Consumers will dodge high commodity prices: Bernanke
Federal Reserve Chairman Ben Bernanke acknowledged Friday that emerging market growth had fuelled commodity prices rises, but said most of the increases would not be passed on to US consumers.
Speaking at Jacksonville University, the Fed boss said that recent price rises in "soft" commodities -- such as cotton and sugar -- had bucked a trend of worryingly low price growth.
Speaking just days after the Fed's top policy body agreed to spend 600 billion dollars in a bid to spark economic growth, Bernanke admitted that the cost of some everyday items had increased.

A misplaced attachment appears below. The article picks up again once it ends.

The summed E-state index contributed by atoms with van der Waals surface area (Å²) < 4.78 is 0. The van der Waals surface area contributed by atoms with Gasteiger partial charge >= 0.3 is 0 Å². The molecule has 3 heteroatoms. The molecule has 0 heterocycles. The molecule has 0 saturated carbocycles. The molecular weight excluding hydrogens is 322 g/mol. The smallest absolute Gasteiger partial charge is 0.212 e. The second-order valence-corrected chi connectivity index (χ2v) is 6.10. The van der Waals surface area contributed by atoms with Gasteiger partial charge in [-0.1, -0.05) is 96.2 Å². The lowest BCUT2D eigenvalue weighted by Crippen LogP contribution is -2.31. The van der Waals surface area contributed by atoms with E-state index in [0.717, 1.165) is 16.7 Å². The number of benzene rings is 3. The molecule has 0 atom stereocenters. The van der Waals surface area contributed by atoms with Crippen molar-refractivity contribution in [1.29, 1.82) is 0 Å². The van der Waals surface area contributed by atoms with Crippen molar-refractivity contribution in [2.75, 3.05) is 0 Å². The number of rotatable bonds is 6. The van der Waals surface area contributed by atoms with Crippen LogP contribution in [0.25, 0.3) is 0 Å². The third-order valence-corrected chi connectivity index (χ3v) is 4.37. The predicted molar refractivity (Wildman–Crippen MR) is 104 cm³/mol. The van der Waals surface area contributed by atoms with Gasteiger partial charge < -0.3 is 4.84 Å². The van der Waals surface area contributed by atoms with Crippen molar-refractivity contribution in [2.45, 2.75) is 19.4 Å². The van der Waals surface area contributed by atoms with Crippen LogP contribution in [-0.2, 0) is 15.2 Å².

Making an exception for energy costs, Bernanke said he did not expect prices to be passed on to consumers.
But, he added, "our research and our experience though suggest that, broadly speaking, when you have a situation like we have today, where there's a lot of slack in the economy, lot of excess supply, that is very very difficult for producers to push through those costs to the final consumer."
High commodity prices can sometimes mean an increase in the cost of everything from jeans to televisions, as as manufacturers pass higher costs on to the public.
Many commodities from raw sugar to gold have hit highs not seen in decades.
Answering questions from a group of university students, Bernanke said much of the price growth was due to fast-growing emerging markets like China.